The serjeant, as we have said, had always his wit (in sensu pradicto) about him, and now plainly saw that Jones was not in the condition he had apprehended him to be; he now, therefore, counterfeited as great surprize as the other had shown, and said, “I am certain, sir, I have not asked you so much out of the way. Besides, you are to consider, it is the only sword I have, and I must run the risque of my officer’s displeasure, by going without one myself. And truly, putting all this together, I don’t think twenty shillings was so much out of the way.”  10
  “Twenty shillings!” cries Jones; “why, you just now asked me twenty guineas.”—“How!” cries the serjeant, “sure your honour must have mistaken me: or else I mistook myself—and, indeed, I am but half awake. Twenty guineas, indeed! no wonder your honour flew into such a passion. I say twenty guineas too. No, no, I mean twenty shillings, I assure you. And when your honour comes to consider everything, I hope you will not think that so extravagant a price. It is, indeed, true, you may buy a weapon which looks as well for less money. But—”  11
  Here Jones interrupted him, saying, “I will be so far from making any words with you, that I will give you a shilling more than your demand.” He then gave him a guinea, bid him return to his bed, and wished him a good march; adding, he hoped to overtake them before the division reached Worcester.  12
  The serjeant very civilly took his leave, fully satisfied with his merchandize, and not a little pleased with his dexterous recovery from that false step into which his opinion of the sick man’s light-headedness had betrayed him.  13
  As soon as the serjeant was departed, Jones rose from his bed, and dressed himself entirely, putting on even his coat, which, as its colour was white, showed very visibly the streams of blood which had flowed down it; and now, having grasped his new-purchased sword in his hand, he was going to issue forth, when the thought of what he was about to undertake laid suddenly hold of him, and he began to reflect that in a few minutes he might possibly deprive a human being of life, or might lose his own. “Very well,” said he, “and in what cause do I venture my life? Why, in that of my honour. And who is this human being? A rascal who hath injured and insulted me without provocation. But is not revenge forbidden by Heaven? Yes, but it is enjoined by the world. Well, but shall I obey the world in opposition to the express commands of Heaven? Shall I incur the Divine displeasure rather than be called—ha—coward—scoundrel?—I’ll think no more; I am resolved, and must fight him.”  14
  The clock had now struck twelve, and every one in the house were in their beds, except the centinel who stood to guard Northerton, when Jones softly opening his door, issued forth in pursuit of his enemy, of whose place of confinement he had received a perfect description from the drawer. It is not easy to conceive a much more tremendous figure than he now exhibited. He had on, as we have said, a light-coloured coat, covered with streams of blood. His face, which missed that very blood, as well as twenty ounces more drawn from him by the surgeon, was pallid. Round his head was a quantity of bandage, not unlike a turban. In the right hand he carried a sword, and in the left a candle. So that the bloody Banquo was not worthy to be compared to him. In fact, I believe a more dreadful apparition was never raised in a church-yard, nor in the imagination of any good people met in a winter evening over a Christmas fire in Somersetshire.  15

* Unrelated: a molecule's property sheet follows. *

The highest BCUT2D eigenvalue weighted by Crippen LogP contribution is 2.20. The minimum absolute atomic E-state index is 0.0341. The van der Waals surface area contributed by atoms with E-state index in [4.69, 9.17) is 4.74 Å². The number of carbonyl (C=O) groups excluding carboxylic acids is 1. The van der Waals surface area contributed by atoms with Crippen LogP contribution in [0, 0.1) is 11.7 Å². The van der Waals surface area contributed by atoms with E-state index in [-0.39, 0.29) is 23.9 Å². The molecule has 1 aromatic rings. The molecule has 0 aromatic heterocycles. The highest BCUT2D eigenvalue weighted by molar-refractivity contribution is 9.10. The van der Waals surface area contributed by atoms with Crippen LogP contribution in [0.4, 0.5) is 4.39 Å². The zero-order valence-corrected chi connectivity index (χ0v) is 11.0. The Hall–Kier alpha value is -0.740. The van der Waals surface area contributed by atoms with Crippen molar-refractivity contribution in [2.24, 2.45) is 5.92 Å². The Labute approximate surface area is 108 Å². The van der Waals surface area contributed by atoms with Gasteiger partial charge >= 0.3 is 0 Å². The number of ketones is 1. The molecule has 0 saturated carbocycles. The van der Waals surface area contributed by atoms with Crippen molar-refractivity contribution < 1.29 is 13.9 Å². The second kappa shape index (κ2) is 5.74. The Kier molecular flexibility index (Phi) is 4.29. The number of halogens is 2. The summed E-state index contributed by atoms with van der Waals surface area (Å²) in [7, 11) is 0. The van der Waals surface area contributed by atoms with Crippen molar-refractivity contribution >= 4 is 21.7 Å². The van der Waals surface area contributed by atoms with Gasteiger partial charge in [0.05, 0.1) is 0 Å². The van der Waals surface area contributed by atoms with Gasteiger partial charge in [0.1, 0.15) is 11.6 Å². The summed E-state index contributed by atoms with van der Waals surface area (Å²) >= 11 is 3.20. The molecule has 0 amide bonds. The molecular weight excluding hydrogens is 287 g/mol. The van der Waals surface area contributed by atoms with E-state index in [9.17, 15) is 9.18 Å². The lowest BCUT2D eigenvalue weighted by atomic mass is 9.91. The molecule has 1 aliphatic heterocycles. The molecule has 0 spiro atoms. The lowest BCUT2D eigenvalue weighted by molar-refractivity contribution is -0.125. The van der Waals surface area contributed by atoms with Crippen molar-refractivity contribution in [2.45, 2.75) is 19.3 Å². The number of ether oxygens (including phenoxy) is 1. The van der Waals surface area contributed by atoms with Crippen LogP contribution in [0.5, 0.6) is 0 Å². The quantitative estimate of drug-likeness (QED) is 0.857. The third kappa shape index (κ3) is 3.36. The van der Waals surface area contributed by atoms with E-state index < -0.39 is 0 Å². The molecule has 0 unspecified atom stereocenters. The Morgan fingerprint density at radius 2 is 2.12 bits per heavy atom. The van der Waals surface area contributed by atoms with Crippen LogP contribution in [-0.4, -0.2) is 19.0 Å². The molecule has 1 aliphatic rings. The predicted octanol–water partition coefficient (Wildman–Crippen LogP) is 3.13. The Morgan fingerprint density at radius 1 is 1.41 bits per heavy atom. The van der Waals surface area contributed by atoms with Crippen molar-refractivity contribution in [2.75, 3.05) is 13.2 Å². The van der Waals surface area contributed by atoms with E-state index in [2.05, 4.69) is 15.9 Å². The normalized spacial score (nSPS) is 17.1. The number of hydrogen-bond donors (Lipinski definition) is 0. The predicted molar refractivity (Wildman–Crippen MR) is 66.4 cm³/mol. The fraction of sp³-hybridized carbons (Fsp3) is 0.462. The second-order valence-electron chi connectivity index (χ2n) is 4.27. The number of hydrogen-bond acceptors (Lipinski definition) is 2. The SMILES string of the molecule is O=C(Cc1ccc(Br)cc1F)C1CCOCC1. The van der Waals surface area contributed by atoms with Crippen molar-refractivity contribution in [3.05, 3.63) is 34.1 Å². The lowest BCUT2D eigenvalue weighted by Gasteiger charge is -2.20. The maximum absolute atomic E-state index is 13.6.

When the centinel first saw our heroe approach, his hair began gently to lift up his grenadier cap; and in the same instant his knees fell to blows with each other. Presently his whole body was seized with worse than an ague fit. He then fired his piece, and fell flat on his face.  16
  Whether fear or courage was the occasion of his firing, or whether he took aim at the object of his terror, I cannot say. If he did, however, he had the good fortune to miss his man.  17
  Jones seeing the fellow fall, guessed the cause of his fright, at which he could not forbear smiling, not in the least reflecting on the danger from which he had just escaped. He then passed by the fellow, who still continued in the posture in which he fell, and entered the room where Northerton, as he had heard, was confined. Here, in a solitary situation, he found—an empty quart pot standing on the table, on which some beer being spilt, it looked as if the room had lately been inhabited; but at present it was entirely vacant.  18